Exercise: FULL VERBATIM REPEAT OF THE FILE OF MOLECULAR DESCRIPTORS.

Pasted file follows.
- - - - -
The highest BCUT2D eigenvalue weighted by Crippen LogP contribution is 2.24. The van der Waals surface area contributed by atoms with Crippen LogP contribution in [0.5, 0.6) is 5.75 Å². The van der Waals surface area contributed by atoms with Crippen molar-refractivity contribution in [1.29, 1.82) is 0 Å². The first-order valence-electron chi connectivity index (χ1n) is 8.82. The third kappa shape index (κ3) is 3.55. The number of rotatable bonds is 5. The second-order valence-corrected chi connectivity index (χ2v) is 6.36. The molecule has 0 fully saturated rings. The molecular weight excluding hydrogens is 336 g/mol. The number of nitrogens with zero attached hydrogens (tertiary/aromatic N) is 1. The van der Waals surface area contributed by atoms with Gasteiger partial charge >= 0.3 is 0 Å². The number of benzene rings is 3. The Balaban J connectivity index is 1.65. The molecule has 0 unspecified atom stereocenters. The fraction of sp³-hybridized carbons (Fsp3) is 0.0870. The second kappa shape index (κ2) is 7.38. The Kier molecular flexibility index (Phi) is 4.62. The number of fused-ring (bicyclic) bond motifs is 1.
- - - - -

The highest BCUT2D eigenvalue weighted by Crippen LogP contribution is 2.24. The van der Waals surface area contributed by atoms with Crippen LogP contribution in [0.5, 0.6) is 5.75 Å². The van der Waals surface area contributed by atoms with Crippen molar-refractivity contribution in [1.29, 1.82) is 0 Å². The first-order valence-electron chi connectivity index (χ1n) is 8.82. The third kappa shape index (κ3) is 3.55. The number of rotatable bonds is 5. The second-order valence-corrected chi connectivity index (χ2v) is 6.36. The molecule has 0 fully saturated rings. The molecular weight excluding hydrogens is 336 g/mol. The number of nitrogens with zero attached hydrogens (tertiary/aromatic N) is 1. The van der Waals surface area contributed by atoms with Gasteiger partial charge >= 0.3 is 0 Å². The number of benzene rings is 3. The Balaban J connectivity index is 1.65. The molecule has 0 unspecified atom stereocenters. The fraction of sp³-hybridized carbons (Fsp3) is 0.0870. The second kappa shape index (κ2) is 7.38. The Kier molecular flexibility index (Phi) is 4.62. The number of fused-ring (bicyclic) bond motifs is 1.